India Features

Nitte International Film Festival In Mangaluru: A Space For Quality Cinema Curated By Students

Boys and girls wearing volunteer tags mill about Bharath Mall in Mangaluru. Beaming widely, some hand out tickets for a movie that bagged a National Award just a few of days ago. There’s a long line of people waiting to see the 2015 award-winning film Naanu Avanalla … Avalu, based on the life of activist Living Smile Vidya from Tamil Nadu, who fights for the rights of transgenders. In another screen, people are getting ready to watch the popular Bollywood movie Shubh Mangal Saavdhaan, which deals with erectile dysfunction. Earlier in the day, Lokesh Kumar’s My Son Is Gay was beamed to an appreciative audience.

All this at the Nitte International Film Festival, organised by the Nitte Institute of Communication. And there’s an interesting backstory to how it all began.

About two years ago, some good Kannada films found a release window. So did some mega-budget Hindi films, one of which was especially tacky. A total of six people, all students of NICO’s film club, watched one particular Kannada film that was almost poetry in motion. The flashy competitor had a queue that seemed never-ending. “That was when we decided we had to do something to up people’s appreciation of good cinema, and also provide our students an opportunity to watch world-class cinema,” says Raviraj, Head-NICO, and coordinator of the NIFF, the second edition of which is underway at Bharat Mall, Mangaluru.


And so, the Nitte Deemed-to-be-University decided to host a film festival in 2017. A core team tracked movies, got in touch with people curating festivals, and put together a list of movies that were winning raving reviews on the festival circuit. Shortly before the festival, the National Film Awards were announced — the team had backed quite a few films that went on to win awards.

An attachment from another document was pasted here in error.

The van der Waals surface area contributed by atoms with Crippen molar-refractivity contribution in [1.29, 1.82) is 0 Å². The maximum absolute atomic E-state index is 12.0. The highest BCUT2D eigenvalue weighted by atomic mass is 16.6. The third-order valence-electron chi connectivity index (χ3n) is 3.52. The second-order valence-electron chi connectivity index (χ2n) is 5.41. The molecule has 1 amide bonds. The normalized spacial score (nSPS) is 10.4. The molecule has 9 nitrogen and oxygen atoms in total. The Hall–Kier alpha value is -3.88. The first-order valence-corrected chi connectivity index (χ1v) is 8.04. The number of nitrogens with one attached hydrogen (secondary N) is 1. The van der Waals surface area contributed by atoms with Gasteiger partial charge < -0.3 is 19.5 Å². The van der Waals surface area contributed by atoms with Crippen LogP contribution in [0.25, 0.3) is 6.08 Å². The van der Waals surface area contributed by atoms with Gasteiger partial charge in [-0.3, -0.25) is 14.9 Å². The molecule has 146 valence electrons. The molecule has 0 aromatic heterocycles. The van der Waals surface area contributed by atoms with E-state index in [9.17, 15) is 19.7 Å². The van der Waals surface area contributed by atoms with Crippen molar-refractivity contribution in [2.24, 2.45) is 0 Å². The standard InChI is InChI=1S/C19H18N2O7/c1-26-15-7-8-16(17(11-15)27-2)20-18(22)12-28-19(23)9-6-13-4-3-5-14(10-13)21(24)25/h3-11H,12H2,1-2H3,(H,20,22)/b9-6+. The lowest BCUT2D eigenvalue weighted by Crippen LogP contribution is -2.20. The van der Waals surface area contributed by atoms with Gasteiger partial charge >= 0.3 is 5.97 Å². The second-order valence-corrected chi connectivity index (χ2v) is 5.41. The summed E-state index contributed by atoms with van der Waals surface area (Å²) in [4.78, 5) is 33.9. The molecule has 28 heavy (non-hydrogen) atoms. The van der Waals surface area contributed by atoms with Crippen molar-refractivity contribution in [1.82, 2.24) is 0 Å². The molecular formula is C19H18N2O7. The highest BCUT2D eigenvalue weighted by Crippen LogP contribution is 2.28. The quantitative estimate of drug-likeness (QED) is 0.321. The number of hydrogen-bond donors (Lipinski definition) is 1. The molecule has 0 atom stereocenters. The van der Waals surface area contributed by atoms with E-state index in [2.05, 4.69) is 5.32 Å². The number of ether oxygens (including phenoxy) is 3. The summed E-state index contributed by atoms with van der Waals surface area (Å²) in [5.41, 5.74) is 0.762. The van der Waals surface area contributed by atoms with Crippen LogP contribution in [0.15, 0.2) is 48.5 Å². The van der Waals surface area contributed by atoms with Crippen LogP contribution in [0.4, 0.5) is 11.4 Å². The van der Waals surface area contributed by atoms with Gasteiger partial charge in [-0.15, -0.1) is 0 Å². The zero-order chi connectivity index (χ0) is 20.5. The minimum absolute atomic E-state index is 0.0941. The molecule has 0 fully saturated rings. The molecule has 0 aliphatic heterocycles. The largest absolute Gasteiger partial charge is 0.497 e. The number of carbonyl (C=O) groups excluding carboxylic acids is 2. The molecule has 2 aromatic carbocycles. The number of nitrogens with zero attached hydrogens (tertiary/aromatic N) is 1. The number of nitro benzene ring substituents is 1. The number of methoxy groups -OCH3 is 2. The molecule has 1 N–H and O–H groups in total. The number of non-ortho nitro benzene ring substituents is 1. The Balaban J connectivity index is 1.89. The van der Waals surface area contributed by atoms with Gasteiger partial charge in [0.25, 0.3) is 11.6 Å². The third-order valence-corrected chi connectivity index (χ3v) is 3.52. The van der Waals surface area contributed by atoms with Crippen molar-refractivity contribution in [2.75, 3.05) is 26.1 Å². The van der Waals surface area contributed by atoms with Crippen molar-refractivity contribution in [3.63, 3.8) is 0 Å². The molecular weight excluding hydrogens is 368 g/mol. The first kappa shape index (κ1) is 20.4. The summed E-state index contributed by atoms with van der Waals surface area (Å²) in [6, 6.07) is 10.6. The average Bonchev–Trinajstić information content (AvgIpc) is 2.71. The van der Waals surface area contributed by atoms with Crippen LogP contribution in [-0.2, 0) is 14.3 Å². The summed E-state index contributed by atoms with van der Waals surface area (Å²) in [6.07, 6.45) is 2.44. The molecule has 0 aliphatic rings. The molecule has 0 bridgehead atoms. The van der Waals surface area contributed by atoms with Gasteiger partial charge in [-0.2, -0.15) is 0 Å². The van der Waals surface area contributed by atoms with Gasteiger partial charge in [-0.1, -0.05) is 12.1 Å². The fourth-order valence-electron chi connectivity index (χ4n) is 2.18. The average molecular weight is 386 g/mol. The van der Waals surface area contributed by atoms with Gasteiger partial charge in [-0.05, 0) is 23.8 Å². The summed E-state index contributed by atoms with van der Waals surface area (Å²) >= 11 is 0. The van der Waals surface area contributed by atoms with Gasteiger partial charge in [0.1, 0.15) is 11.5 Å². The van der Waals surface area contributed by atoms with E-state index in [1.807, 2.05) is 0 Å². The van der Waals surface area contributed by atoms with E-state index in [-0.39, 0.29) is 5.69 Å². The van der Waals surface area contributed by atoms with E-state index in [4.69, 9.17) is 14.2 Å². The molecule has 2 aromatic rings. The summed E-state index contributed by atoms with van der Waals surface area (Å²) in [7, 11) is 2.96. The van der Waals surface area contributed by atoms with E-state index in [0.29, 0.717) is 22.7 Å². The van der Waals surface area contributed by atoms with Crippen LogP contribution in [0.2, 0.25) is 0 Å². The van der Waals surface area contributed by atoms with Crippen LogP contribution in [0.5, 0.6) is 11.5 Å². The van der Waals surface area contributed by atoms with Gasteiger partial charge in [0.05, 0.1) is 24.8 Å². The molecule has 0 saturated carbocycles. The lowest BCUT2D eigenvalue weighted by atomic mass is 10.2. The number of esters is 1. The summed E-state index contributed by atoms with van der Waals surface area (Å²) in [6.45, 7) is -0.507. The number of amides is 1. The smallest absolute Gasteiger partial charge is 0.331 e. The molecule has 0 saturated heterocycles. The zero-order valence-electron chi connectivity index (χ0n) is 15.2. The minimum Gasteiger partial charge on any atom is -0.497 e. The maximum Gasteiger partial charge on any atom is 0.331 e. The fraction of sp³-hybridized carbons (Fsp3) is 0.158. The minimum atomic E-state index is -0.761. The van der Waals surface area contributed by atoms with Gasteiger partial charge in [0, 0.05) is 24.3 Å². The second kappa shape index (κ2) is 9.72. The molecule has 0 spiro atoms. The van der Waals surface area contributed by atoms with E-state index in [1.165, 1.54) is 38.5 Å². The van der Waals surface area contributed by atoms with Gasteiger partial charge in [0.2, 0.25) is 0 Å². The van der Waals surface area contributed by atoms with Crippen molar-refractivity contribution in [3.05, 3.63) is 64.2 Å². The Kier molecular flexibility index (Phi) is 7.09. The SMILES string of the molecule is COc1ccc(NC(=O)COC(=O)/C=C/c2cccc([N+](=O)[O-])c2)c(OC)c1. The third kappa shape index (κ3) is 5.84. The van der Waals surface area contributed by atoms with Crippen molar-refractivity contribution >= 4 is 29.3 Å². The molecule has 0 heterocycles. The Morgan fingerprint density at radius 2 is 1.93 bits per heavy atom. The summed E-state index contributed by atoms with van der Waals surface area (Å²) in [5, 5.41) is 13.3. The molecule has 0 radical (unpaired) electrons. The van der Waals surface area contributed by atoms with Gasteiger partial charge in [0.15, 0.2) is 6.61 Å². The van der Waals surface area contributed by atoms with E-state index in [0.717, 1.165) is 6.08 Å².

This year around, the four-day fest, primarily student-driven, hosts 60 films, many of which have been recognised with a National Award or two. The fest was inaugurated by renowned filmmaker and theatre personality M. Sadananda Suvarna, and among the ones screened so far are To Let, cinematographer Chezhian’s slice-of-life film that won the Best Tamil Film, the much-celebrated Village Rockstars from Assam, the meditative Mukti Bhawan (Hindi, 2016, Special Jury Award), and the Malayalam, Take Off, that won actress Parvathy a special mention. Yet to be screened are films such as the Marathi Sairat, Malayalam Thondimuthalum Driksakshiyum (Best Malayalam film, Best Original Screenplay at the National Film Awards 2018), and Sanal Kumar Sasidharan’s S Durga, which is the closing film.

There’s also a session on ‘Representation and Identity Politics: Considering Caste and Cinema’ on the closing day, April 19, at 8 pm.

The films are invariably followed by a discussion with the director if present. Lokesh Kumar took questions on the casting process for his film on homosexuality, and raising funds for such off-beat efforts. RS Prasanna, who directed Shubh Mangal Saavdhaan spoke about his journey from Tamil to Hindi cinema, and how it felt to direct the original and its remake. A student explained the scene in the park and what it meant to her so well that Prasanna said she could as be an assistant director.

Chezhian spoke about why he was drawn to realistic films and how he took about 10 years to give life to his script for To Let.


The films being screened were sourced from different people. “We have now built a bank of directors, and they refer us to others, and we have access to quality cinema. We sourced some through Suchitra Film Society, Mumbai, some from Basil, and Heidi from the Embassy of Switzerland, Delhi — the film was given to mark 70 years of relationship between the countries,” says Raviraj.

Eventually, Raviraj hopes to make this a truly international film festival, with enough films from outside of the country. But, even in its present avatar, the fest is a dream come true for cinephiles. Imagine five screens in one venue, movie after movie being screened, relatively easy availability of tickets and a great audience. Cinema thrives in such spaces, and comes to life in darkened auditoria.